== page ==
The good things happen in ten-minute intervals. It takes me about 10 minutes to make tea when I wake up. I take the thermos of Earl Grey and a bone china cup out to the back yard. For ten minutes I pedal the stationery cycle under the redwood tree. Ten minutes of feeling the low thirties temps, seeing the moon heading for set, watching drips on the end of redwood leaves hanging overhead, noticing the first patch on the roof where sun melts the frost, listening to a few birds. Then, after a few sips of the delightful brew, I do the arm revs with the light weights.
Indoors, I light a candle and sit in meditation for ten minutes. Sometimes this is quiet and easy, although with school back on again, it takes most of the time to settle my thoughts.
I make a light muffin and microwave one egg with seasonings in a round gizmo, which makes a healthy egg macmuffin. I set the time for ten minutes, enjoying my tea. I check on my Words with Friends games or just read emails while I munch.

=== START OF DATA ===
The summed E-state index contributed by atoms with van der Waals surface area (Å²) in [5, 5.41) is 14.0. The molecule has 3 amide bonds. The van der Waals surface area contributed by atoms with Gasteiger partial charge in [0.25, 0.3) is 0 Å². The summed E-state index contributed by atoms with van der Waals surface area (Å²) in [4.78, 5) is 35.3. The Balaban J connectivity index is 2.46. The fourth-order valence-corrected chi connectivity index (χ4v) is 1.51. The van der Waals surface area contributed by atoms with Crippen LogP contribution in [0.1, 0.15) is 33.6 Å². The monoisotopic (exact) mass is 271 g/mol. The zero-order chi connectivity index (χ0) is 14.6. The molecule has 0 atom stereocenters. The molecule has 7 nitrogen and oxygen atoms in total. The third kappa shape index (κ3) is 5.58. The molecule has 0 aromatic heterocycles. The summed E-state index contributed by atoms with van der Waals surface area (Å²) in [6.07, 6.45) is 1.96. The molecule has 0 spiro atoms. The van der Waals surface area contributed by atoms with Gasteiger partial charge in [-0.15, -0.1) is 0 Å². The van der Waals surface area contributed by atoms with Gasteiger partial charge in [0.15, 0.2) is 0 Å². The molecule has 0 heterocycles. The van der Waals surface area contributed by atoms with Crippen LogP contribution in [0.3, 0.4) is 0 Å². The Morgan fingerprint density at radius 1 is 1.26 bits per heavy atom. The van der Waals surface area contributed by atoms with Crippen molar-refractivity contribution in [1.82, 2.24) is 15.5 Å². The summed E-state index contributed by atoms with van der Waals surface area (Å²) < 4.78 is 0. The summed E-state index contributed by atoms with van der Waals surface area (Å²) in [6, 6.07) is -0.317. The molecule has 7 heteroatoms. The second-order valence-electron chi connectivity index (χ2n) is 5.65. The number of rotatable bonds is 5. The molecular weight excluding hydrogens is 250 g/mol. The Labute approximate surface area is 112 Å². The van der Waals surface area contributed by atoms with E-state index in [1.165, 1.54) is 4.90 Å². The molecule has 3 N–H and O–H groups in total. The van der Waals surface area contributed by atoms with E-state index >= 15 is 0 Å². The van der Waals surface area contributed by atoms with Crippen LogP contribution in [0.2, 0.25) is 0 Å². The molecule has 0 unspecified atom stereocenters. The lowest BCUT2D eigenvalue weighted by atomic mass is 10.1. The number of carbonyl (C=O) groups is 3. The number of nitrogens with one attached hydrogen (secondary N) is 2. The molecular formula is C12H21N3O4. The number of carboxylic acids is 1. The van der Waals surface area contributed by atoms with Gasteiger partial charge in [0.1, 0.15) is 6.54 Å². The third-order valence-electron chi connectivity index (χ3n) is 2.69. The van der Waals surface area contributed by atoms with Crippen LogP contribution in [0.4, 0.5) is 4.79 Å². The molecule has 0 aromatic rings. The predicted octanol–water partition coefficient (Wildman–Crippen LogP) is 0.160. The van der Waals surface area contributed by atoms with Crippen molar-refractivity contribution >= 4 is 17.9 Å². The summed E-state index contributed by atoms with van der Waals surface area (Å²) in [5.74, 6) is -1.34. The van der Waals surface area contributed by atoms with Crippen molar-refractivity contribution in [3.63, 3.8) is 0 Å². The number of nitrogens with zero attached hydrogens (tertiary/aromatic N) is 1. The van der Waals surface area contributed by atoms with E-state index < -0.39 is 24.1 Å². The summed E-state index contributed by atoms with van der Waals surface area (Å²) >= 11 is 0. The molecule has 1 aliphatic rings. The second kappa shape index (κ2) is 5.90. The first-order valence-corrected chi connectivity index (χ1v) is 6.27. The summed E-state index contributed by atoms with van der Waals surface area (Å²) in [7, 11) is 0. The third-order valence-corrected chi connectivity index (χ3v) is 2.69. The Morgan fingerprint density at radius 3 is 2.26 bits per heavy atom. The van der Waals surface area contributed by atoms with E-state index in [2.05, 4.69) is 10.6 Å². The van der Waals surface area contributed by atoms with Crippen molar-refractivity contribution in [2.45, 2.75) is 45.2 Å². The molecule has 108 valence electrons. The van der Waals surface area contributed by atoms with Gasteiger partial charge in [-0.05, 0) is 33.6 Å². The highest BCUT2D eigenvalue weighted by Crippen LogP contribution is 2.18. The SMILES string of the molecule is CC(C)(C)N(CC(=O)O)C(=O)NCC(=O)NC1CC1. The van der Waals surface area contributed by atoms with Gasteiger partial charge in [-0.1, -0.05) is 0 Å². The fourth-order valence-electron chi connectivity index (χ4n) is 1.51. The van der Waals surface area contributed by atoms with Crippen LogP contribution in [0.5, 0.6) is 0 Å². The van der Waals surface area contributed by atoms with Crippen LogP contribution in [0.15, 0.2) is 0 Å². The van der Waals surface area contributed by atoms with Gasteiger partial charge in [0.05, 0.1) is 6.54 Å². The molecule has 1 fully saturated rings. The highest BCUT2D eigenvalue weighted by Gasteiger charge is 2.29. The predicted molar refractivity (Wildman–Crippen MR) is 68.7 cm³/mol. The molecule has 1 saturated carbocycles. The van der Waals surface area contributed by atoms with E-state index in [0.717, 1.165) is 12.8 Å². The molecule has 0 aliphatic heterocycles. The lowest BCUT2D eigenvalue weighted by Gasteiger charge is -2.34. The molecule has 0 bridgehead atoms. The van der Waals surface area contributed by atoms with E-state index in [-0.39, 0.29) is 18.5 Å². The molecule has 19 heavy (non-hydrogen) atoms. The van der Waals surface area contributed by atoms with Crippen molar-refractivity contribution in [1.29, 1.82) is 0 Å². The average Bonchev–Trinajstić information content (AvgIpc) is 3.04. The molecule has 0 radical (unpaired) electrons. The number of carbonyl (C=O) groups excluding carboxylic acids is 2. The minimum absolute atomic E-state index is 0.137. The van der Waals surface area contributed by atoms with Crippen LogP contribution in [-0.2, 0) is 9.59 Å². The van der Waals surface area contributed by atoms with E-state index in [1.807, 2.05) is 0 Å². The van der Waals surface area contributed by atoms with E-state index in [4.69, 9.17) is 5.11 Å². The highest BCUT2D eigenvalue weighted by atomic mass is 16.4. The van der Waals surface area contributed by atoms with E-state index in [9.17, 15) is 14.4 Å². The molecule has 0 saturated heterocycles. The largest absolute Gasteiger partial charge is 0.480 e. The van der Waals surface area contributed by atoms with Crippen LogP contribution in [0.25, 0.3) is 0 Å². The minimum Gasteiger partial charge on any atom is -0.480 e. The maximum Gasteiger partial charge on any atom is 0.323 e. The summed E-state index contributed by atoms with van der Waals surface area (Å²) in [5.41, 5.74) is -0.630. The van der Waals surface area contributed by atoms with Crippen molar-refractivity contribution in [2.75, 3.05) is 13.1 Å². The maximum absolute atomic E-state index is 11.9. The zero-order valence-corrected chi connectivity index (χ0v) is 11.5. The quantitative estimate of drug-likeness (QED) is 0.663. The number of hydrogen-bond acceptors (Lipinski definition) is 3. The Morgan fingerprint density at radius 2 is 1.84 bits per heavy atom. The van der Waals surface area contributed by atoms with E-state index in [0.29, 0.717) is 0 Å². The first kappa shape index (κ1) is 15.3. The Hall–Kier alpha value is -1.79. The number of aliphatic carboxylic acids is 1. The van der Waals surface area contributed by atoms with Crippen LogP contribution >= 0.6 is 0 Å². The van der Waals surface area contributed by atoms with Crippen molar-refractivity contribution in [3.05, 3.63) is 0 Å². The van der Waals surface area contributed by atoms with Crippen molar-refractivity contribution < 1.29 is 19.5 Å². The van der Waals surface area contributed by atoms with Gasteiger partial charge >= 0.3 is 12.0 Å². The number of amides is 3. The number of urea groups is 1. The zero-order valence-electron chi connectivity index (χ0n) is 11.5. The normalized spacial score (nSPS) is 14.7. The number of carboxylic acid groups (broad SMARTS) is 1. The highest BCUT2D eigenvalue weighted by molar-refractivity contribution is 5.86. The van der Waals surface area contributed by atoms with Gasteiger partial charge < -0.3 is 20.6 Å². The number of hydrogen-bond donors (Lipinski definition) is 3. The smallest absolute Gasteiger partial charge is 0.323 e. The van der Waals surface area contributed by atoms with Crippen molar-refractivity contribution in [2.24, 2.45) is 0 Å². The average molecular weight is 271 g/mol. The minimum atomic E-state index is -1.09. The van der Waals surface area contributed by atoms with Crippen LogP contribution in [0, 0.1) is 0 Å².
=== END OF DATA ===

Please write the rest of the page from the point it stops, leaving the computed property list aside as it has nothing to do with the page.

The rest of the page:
Then off to work, where the day gets divided more into half hour and three quarters of an hour chunks. My walk after school — when I do it– takes almost an hour.
After making dinner for my mom and me, and doing necessary things like laundry, or bills, etc. then I look forward to a ten-minute free write. It is different than blogging because I really just blurt on the keyboard for 10 minutes. Sometimes I never read them, but sometimes I go back through the doc and see if there was a seed of an idea.
And, while I love to get lost in a book, I’m still chewing through Peter Elbow’s book which is rather dense for me: Vernacular Eloquence. So I give it about ten minutes in the evening. If I get going, of course I read longer, but sometimes, ten minutes is all I can absorb.
Of course the nice thing about these ten minute rituals is that they’ve become habitual and I don’t have to think or push myself into them. I also try to not worry too much about all the other lovely things I’d like to do that I might add in, because I have plenty right now.